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Is it the flu or COVID? Local pediatrician shares advice on how to protect your kids against both

The flu is spreading across Central Texas a little bit later than in the past. With a current rise in cases, Dr. Lisa Gaw shares reminders to keep families safe.

AUSTIN, Texas — When it comes to flu season, activity across Central Texas has been lower compared to recent years. But in just the last few weeks, local doctors say they've seen a slight increase in cases.

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Dr. Lisa Gaw, pediatrician and director at Texas Children’s Urgent Care Westgate, said that, with kids back in the classroom, it's important for parents to know the difference between flu and COVID-19 symptoms. 

If your child is sick, experts say to get tested for both. Dr. Gaw said normally with the flu, there are some symptoms that develop slowly.  

"I will say your stereotypical flu case ... it kind of comes out of nowhere. It's kind of all of a sudden. All the symptoms kind of hit at once, like you're feeling fine, and then your child the next day often has the fever and the headache and the sore throat," said Gaw. 

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When it comes to prevention, Dr. Gaw said COVID-19 measures have prepared the public on how to safely protect themselves from viruses.

"Social distancing and masking. We're all very well versed in hand hygiene. So if you weren't feeling well or you had COVID, you stayed home. And a lot of these measures are also very effective against the flu," said Gaw.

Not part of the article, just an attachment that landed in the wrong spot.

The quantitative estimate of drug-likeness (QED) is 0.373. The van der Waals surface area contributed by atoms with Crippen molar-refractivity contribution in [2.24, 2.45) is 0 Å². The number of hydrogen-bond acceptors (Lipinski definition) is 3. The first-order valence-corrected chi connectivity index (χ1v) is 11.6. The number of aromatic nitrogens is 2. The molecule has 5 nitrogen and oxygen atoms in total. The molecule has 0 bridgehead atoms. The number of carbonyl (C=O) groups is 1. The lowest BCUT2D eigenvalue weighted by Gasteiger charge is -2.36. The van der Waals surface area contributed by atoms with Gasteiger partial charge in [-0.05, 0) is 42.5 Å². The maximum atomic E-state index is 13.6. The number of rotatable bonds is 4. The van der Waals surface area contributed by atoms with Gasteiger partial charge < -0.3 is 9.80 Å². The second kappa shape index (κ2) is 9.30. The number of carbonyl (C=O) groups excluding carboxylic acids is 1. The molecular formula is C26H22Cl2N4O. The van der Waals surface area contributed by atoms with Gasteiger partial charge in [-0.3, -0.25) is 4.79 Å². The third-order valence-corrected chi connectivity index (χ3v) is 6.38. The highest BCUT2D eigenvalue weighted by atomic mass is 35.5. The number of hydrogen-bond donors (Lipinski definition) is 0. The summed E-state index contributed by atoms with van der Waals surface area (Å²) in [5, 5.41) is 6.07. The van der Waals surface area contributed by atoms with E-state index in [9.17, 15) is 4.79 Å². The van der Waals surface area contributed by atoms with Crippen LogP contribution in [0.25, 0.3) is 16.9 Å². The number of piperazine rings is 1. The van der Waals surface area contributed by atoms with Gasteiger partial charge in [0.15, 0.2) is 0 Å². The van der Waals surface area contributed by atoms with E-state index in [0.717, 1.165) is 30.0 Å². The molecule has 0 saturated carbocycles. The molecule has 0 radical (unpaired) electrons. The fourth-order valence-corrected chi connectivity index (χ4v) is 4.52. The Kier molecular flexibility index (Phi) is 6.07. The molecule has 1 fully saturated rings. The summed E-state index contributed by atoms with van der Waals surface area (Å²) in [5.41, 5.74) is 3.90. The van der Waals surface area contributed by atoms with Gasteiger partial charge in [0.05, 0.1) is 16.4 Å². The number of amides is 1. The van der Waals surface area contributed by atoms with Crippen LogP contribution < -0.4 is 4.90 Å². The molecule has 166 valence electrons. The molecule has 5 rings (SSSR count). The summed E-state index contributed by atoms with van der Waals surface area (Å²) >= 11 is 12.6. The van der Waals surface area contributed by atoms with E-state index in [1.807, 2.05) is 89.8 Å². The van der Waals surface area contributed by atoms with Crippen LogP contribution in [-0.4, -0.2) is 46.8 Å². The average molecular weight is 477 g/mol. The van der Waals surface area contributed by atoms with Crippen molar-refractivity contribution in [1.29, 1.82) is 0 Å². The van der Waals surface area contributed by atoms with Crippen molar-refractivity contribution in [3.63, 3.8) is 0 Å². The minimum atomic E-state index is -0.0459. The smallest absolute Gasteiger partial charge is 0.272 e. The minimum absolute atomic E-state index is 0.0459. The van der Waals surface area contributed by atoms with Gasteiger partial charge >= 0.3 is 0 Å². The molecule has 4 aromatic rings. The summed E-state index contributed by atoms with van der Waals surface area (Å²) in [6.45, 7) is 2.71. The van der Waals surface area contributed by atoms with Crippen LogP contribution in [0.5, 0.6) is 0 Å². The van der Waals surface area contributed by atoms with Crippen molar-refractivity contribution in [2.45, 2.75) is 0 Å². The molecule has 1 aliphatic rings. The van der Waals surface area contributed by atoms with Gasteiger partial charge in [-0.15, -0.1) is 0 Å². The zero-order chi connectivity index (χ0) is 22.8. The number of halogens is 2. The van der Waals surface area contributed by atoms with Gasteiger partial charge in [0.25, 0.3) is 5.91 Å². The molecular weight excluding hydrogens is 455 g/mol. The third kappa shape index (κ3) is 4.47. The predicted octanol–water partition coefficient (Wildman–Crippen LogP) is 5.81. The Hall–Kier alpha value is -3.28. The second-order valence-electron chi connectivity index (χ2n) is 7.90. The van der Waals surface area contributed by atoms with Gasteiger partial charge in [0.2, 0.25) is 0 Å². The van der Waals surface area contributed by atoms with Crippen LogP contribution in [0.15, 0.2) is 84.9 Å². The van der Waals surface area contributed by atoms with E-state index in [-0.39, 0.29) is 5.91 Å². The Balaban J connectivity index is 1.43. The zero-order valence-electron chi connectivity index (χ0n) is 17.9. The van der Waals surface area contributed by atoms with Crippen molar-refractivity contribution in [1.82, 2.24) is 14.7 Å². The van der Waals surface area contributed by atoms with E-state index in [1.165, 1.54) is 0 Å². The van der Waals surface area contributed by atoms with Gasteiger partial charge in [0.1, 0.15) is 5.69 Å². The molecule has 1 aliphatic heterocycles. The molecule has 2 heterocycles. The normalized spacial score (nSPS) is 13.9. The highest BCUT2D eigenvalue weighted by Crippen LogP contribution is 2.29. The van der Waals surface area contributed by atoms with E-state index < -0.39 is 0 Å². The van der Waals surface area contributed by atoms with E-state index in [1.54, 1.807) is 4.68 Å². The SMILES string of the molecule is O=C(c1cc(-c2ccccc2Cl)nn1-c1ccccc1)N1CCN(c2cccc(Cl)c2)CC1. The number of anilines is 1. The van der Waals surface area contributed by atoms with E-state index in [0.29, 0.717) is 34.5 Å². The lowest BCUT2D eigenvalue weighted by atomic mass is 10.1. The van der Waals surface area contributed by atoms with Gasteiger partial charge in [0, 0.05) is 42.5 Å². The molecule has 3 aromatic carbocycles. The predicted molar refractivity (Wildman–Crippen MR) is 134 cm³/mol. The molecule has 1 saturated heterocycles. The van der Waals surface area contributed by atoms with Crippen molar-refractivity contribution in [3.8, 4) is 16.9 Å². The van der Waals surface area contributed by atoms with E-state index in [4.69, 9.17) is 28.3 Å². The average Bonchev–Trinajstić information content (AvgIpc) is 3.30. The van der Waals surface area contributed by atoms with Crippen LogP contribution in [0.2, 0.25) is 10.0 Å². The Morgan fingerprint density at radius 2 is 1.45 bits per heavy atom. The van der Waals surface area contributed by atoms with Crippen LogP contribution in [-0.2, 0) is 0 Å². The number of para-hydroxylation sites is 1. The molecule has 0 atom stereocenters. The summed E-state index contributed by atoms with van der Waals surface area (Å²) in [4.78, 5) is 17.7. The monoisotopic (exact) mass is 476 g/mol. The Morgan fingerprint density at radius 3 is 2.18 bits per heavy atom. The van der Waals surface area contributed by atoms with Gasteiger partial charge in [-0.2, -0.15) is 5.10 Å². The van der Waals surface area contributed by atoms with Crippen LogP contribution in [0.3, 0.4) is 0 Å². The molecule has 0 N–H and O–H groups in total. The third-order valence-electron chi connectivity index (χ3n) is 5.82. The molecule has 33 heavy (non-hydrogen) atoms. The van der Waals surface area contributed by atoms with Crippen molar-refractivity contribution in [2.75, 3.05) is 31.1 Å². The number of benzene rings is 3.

Health officials also remind the public to get vaccinated. Children as young as 6 months old can get vaccinated against the flu. Measures like covering a cough or sneeze using your elbow are also easy steps children can take when in school. 

Dr. Gaw said for families whose children are home sick with the flu, make sure to monitor for fever and for their breathing to be stable. If symptoms don't improve, seek medical care. 

"Some more common complications we'll see in kids are things like an infection or sometimes a pneumonia. So, if they're not proving, that's another reason to touch base with the pediatrician again," said Gaw. 

A general rule of thumb is if your child is fever free, not vomiting or has diarrhea for 24 hours, kids are in the clear to return back to school.

"But again, just kind of encouraging your child, reminding them to practice good hygiene, cover your cough and sneeze, wash your hands afterwards," explained Gaw. 

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